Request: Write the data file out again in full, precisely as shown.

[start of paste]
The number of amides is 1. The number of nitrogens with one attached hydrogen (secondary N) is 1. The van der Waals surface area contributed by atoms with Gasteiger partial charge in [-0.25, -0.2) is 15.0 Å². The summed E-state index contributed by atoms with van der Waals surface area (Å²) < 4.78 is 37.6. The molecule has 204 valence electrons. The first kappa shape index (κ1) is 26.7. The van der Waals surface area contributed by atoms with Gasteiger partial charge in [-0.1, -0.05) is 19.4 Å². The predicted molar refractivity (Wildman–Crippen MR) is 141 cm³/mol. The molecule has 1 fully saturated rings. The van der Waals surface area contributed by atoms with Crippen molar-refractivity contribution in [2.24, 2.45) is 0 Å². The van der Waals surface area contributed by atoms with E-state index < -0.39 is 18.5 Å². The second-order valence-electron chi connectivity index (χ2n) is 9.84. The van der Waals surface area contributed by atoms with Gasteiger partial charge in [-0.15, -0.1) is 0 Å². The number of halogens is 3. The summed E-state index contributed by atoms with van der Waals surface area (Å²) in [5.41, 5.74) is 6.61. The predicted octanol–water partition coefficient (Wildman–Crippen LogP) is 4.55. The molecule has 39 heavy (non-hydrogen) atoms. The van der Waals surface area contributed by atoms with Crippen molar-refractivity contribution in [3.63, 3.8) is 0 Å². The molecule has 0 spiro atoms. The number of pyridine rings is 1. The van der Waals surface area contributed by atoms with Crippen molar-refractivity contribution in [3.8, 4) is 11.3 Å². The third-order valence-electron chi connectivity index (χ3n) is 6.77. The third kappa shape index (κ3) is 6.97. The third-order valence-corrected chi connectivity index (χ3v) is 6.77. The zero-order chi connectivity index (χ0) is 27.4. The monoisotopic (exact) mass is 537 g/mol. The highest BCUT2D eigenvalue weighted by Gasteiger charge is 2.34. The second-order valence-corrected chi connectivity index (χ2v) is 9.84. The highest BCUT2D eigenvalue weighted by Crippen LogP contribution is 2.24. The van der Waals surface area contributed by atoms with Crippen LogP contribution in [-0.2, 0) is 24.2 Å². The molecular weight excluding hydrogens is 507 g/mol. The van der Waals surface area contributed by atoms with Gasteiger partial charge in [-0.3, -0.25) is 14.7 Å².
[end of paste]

The number of amides is 1. The number of nitrogens with one attached hydrogen (secondary N) is 1. The van der Waals surface area contributed by atoms with Gasteiger partial charge in [-0.25, -0.2) is 15.0 Å². The summed E-state index contributed by atoms with van der Waals surface area (Å²) < 4.78 is 37.6. The molecule has 204 valence electrons. The first kappa shape index (κ1) is 26.7. The van der Waals surface area contributed by atoms with Gasteiger partial charge in [-0.1, -0.05) is 19.4 Å². The predicted molar refractivity (Wildman–Crippen MR) is 141 cm³/mol. The molecule has 1 fully saturated rings. The van der Waals surface area contributed by atoms with Crippen molar-refractivity contribution in [2.24, 2.45) is 0 Å². The van der Waals surface area contributed by atoms with E-state index < -0.39 is 18.5 Å². The second-order valence-electron chi connectivity index (χ2n) is 9.84. The van der Waals surface area contributed by atoms with Gasteiger partial charge in [-0.15, -0.1) is 0 Å². The number of halogens is 3. The summed E-state index contributed by atoms with van der Waals surface area (Å²) in [5.41, 5.74) is 6.61. The predicted octanol–water partition coefficient (Wildman–Crippen LogP) is 4.55. The molecule has 39 heavy (non-hydrogen) atoms. The van der Waals surface area contributed by atoms with Crippen molar-refractivity contribution in [3.63, 3.8) is 0 Å². The molecule has 0 spiro atoms. The number of pyridine rings is 1. The van der Waals surface area contributed by atoms with Crippen molar-refractivity contribution in [3.8, 4) is 11.3 Å². The third-order valence-electron chi connectivity index (χ3n) is 6.77. The third kappa shape index (κ3) is 6.97. The third-order valence-corrected chi connectivity index (χ3v) is 6.77. The zero-order chi connectivity index (χ0) is 27.4. The monoisotopic (exact) mass is 537 g/mol. The highest BCUT2D eigenvalue weighted by Gasteiger charge is 2.34. The second-order valence-corrected chi connectivity index (χ2v) is 9.84. The highest BCUT2D eigenvalue weighted by Crippen LogP contribution is 2.24. The van der Waals surface area contributed by atoms with Crippen LogP contribution in [-0.2, 0) is 24.2 Å². The molecular weight excluding hydrogens is 507 g/mol. The van der Waals surface area contributed by atoms with Gasteiger partial charge in [-0.3, -0.25) is 14.7 Å².